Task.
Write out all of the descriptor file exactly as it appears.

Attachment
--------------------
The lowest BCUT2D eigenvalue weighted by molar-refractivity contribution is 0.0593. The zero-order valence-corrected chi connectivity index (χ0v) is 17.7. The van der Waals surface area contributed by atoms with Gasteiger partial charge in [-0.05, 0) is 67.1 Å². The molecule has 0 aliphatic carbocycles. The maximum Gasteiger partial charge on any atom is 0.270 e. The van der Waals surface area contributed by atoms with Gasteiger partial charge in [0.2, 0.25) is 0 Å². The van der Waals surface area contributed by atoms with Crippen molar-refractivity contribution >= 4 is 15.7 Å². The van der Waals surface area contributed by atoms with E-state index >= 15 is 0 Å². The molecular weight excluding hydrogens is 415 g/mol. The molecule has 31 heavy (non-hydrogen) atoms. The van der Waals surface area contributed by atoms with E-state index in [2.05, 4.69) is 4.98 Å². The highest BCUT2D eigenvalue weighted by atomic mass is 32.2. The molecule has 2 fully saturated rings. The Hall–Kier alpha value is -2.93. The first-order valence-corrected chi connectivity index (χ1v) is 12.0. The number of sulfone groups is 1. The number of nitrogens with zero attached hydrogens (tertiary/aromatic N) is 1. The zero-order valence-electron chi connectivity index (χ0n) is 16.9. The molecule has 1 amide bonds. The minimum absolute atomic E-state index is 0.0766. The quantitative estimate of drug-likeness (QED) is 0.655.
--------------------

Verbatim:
The lowest BCUT2D eigenvalue weighted by molar-refractivity contribution is 0.0593. The zero-order valence-corrected chi connectivity index (χ0v) is 17.7. The van der Waals surface area contributed by atoms with Gasteiger partial charge in [-0.05, 0) is 67.1 Å². The molecule has 0 aliphatic carbocycles. The maximum Gasteiger partial charge on any atom is 0.270 e. The van der Waals surface area contributed by atoms with Gasteiger partial charge in [0.2, 0.25) is 0 Å². The van der Waals surface area contributed by atoms with Crippen molar-refractivity contribution >= 4 is 15.7 Å². The van der Waals surface area contributed by atoms with E-state index >= 15 is 0 Å². The molecular weight excluding hydrogens is 415 g/mol. The molecule has 31 heavy (non-hydrogen) atoms. The van der Waals surface area contributed by atoms with E-state index in [2.05, 4.69) is 4.98 Å². The highest BCUT2D eigenvalue weighted by atomic mass is 32.2. The molecule has 2 fully saturated rings. The Hall–Kier alpha value is -2.93. The first-order valence-corrected chi connectivity index (χ1v) is 12.0. The number of sulfone groups is 1. The number of nitrogens with zero attached hydrogens (tertiary/aromatic N) is 1. The zero-order valence-electron chi connectivity index (χ0n) is 16.9. The molecule has 1 amide bonds. The minimum absolute atomic E-state index is 0.0766. The quantitative estimate of drug-likeness (QED) is 0.655.